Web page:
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J Exp Bot. 2001 Apr;52(357):839-44.

Influx and accumulation of Cs(+) by the akt1 mutant of Arabidopsis thaliana (L.) Heynh. lacking a dominant K(+) transport system.

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1
Horticulture Research International, Wellesbourne, Warwick CV35 9EF, UK. martin.broadley@hri.ac.uk

Abstract

An extensive literature reports that Cs(+), an environmental contaminant, enters plant cells through K(+) transport systems. Several recently identified plant K(+) transport systems are permeable to Cs(+). Permeation models indicate that most Cs(+) uptake into plant roots under typical soil ionic conditions will be mediated by voltage-insensitive cation (VIC) channels in the plasma membrane and not by the inward rectifying K(+) (KIR) channels implicated in plant K nutrition. Cation fluxes through KIR channels are blocked by Cs(+). This paper tests directly the hypothesis that the dominant KIR channel in plant roots (AKT1) does not contribute significantly to Cs(+) uptake by comparing Cs(+) uptake into wild-type and the akt1 knockout mutant of Arabidopsis thaliana (L.) Heynh. Wild-type and akt1 plants were grown to comparable size and K(+) content on agar containing 10 mM K(+). Both Cs(+) influx to roots of intact plants and Cs(+) accumulation in roots and shoots were identical in wild-type and akt1 plants. These data indicate that AKT1 is unlikely to contribute significantly to Cs(+) uptake by wild-type Arabidopsis from 'single-salt' solutions. The influx of Cs(+) to roots of intact wild-type and akt1 plants was inhibited by 1 mM Ba(2+), Ca(2+) and La(3+), but not by 10 microM Br-cAMP. This pharmacology resembles that of VIC channels and is consistent with the hypothesis that VIC channels mediate most Cs(+) influx under 'single-salt' conditions.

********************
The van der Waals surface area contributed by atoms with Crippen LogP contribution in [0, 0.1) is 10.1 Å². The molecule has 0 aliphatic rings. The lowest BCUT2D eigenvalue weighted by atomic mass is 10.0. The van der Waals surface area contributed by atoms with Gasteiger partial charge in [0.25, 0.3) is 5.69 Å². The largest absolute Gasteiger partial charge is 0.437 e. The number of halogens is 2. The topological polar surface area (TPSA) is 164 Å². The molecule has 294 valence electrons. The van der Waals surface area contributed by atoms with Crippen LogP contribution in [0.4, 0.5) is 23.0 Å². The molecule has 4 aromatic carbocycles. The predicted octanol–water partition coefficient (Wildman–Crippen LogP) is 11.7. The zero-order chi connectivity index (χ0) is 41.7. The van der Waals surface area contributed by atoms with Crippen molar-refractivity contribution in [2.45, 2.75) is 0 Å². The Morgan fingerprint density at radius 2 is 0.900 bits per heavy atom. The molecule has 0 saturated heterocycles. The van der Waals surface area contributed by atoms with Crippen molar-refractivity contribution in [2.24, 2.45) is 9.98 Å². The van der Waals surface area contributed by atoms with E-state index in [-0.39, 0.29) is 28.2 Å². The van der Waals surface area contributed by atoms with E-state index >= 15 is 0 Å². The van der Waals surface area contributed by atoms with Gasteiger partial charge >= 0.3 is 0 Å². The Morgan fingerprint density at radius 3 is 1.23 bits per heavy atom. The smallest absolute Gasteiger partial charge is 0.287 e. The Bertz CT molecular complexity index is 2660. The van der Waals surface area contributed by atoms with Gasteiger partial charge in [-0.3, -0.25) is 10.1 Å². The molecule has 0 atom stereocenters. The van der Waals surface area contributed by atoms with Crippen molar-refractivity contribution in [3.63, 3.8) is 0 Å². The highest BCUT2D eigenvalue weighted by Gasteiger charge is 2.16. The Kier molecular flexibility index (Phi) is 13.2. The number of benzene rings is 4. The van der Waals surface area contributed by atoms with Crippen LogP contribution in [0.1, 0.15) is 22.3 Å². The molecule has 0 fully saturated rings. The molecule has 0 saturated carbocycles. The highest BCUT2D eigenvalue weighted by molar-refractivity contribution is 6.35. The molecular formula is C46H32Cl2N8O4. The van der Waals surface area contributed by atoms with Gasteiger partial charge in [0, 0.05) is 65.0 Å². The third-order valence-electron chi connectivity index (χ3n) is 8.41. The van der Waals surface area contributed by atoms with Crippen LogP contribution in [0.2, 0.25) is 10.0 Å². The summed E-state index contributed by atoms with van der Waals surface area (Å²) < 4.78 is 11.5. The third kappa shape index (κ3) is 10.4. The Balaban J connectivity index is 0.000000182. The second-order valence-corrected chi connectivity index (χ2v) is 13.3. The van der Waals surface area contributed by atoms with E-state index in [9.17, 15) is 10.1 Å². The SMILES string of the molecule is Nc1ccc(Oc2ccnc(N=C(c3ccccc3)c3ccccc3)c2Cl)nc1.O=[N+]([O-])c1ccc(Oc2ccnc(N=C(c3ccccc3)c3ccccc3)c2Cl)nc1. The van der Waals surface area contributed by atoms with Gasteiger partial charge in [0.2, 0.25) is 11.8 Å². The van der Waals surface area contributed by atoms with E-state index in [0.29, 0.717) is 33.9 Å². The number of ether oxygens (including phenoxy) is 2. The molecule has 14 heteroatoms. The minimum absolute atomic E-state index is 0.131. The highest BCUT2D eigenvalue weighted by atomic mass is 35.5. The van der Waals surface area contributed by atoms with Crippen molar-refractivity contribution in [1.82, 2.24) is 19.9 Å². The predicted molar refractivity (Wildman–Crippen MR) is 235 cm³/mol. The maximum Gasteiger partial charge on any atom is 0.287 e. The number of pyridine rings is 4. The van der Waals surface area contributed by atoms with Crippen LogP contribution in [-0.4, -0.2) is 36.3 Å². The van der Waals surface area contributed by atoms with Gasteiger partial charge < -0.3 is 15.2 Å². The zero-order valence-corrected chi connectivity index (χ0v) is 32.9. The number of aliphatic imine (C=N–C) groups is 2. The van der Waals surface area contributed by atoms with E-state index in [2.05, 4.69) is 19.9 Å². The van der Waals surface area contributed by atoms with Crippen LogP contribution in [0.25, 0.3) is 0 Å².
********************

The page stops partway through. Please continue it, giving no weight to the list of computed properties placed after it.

PMID:
11413220
[Indexed for MEDLINE]
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